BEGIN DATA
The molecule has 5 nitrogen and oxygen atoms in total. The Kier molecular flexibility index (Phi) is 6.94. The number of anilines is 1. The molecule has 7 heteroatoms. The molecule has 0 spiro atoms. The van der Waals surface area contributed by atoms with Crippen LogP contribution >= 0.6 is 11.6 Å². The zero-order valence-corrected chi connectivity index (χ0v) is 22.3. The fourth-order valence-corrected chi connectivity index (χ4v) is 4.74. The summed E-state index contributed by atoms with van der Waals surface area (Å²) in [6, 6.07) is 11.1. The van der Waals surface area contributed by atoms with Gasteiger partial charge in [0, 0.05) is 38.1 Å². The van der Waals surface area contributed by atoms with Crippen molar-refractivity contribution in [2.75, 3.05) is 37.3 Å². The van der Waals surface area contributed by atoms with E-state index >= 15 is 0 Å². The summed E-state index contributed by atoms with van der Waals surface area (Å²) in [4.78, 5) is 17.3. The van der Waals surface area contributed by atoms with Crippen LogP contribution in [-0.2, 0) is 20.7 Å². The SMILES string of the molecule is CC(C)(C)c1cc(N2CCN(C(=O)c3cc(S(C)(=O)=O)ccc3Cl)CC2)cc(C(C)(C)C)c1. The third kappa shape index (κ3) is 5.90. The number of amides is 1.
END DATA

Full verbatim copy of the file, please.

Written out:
The molecule has 5 nitrogen and oxygen atoms in total. The Kier molecular flexibility index (Phi) is 6.94. The number of anilines is 1. The molecule has 7 heteroatoms. The molecule has 0 spiro atoms. The van der Waals surface area contributed by atoms with Crippen LogP contribution >= 0.6 is 11.6 Å². The zero-order valence-corrected chi connectivity index (χ0v) is 22.3. The fourth-order valence-corrected chi connectivity index (χ4v) is 4.74. The summed E-state index contributed by atoms with van der Waals surface area (Å²) in [6, 6.07) is 11.1. The van der Waals surface area contributed by atoms with Gasteiger partial charge in [0, 0.05) is 38.1 Å². The van der Waals surface area contributed by atoms with Crippen molar-refractivity contribution in [2.75, 3.05) is 37.3 Å². The van der Waals surface area contributed by atoms with E-state index >= 15 is 0 Å². The summed E-state index contributed by atoms with van der Waals surface area (Å²) in [4.78, 5) is 17.3. The van der Waals surface area contributed by atoms with Crippen LogP contribution in [-0.2, 0) is 20.7 Å². The SMILES string of the molecule is CC(C)(C)c1cc(N2CCN(C(=O)c3cc(S(C)(=O)=O)ccc3Cl)CC2)cc(C(C)(C)C)c1. The third kappa shape index (κ3) is 5.90. The number of amides is 1.